LinkedIn is a powerful tool when it comes to networking, sharing work experience, and finding new jobs. But it seemed like the mobile app could be improved. From my experience as well as others, navigation didn’t seem ‘direct.’ Some features had to be dug out while some were placed in unnecessarily cluttering fashion.
Research: Looking for the problem
I first gathered users’ feedbacks on their experience with LinkedIn mobile app and organized them into an affinity digram. The user group that I interviewed consisted of 20 people: 8 college students (2 from each grade), 4 graduates looking for work, 6 normal 9–5 employees, and 2 employees working specifically in talent acquisition. This was to gather information from different demographics of people who use the LinkedIn mobile app.
The two main questions asked were: ‘what do you dislike about the current navigation?’ and ‘what improvements would you like to see?’ Though there were various responses, they could be grouped into two categories.
- Navigation buttons were disorganized and ununified.
- Navigation layout was not fitting for people with different priorities
Research: Analyzing Current Navigation
Navigation for the LinkedIn iOS app consists of a tab bar (bottom) and navigation bar (top). The tab bar consists of 5 tabs: Home, My Network, Add a post, Notification, and Jobs. There already is a problem here. ‘Add a post’ is an action that can already be accessed by a floating button. It only takes up space and clutters the tab bar which should be saved primarily for different pages. Even in the desktop version, it is not included in the bar. In the navigation bar, there is a search, message, and a hamburger menu. The signifier for the menu is a profile which can be misrepresenting.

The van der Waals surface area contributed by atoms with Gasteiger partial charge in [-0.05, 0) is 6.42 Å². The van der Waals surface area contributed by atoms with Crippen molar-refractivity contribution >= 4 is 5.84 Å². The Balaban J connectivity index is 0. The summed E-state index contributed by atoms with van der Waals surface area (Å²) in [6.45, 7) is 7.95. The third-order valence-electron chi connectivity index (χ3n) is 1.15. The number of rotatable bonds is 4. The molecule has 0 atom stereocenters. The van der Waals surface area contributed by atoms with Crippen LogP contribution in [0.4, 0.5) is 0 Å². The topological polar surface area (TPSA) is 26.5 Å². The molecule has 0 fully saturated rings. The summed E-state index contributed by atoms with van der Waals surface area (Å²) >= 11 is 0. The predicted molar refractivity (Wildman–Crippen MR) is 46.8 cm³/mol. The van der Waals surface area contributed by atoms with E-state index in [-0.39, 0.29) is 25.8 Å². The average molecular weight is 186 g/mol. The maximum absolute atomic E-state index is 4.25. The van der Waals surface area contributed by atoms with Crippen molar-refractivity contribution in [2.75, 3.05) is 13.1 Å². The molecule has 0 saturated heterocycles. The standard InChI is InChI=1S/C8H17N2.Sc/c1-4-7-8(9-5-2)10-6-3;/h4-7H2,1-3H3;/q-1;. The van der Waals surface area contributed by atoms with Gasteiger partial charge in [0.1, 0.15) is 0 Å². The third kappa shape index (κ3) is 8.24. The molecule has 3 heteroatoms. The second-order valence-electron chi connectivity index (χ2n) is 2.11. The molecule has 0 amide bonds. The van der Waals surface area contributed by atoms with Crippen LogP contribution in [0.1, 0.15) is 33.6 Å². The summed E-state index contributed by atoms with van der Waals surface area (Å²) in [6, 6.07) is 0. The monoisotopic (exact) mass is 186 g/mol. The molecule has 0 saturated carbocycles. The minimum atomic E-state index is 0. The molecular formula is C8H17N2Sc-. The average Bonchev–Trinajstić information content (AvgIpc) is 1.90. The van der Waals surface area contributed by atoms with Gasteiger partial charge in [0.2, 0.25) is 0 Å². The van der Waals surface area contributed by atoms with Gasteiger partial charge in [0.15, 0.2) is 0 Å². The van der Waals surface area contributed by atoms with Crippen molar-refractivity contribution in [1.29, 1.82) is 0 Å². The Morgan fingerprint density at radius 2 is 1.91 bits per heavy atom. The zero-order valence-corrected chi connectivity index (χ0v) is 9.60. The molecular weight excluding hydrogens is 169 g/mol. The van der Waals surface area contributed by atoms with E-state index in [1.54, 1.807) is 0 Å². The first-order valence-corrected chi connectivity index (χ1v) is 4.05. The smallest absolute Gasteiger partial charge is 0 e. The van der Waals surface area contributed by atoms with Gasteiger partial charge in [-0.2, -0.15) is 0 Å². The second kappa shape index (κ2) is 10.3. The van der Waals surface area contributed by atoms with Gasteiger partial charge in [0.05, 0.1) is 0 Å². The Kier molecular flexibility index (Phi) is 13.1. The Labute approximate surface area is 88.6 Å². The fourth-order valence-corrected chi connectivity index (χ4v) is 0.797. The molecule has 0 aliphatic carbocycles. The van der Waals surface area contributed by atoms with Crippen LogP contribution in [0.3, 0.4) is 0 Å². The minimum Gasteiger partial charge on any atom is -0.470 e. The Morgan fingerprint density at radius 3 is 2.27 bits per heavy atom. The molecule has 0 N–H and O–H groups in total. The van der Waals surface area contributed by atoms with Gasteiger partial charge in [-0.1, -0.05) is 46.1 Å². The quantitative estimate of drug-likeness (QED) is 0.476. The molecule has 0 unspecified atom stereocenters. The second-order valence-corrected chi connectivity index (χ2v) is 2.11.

Research: Navigation on Other Apps
I searched for apps that have more than 5 menu/tab items and analyzed how they organized the items. I didn’t consider apps with 5 or less items since they can just fit them into tab bar. They all utilized combination of tab bar and menu tab. The menu button is often placed in the top left corner or the most right position in the tab bar. The most right position in the tab bar seemed more versatile as it is more reachable and supported option B.
Brainstorming: Ideating + Sketching
I came up with different ideas to improve the navigation layout.
- A. Emphasize the hamburger menu by putting the primary tabs into the menu and representing the menu button with a better icon so that people won’t confuse it for the profile button
- B. Keep the current layout but move the menu down to the tab bar. Remove the ‘Add to post’ tab.
- C. Add a floating button that pops up with a menu of navigation items. It also opens up safe for more content viewing.
I decided to go with option B as it would be easier for users to adapt since it is similar to current navigation. While option A puts the items in a unified place, the menu button itself will then be in top left corner which will be hard to be accessed with thumb, thus reducing the accessbility. Option B conflicts with current floating action button for new message in messaging page as well as with floating button for new experience in profile page.
Brainstorming: UI Elements
I gathered navigation UI elements that were found in the current application and ordered them in the ranking of priorities provided by 20 people interviewed prior. I replaced ‘add a post’ with a shortcut as that was a feature that most people preferred. Also, it did not make sense to include it in the tab when it can already be accessed through the floating tab in home page.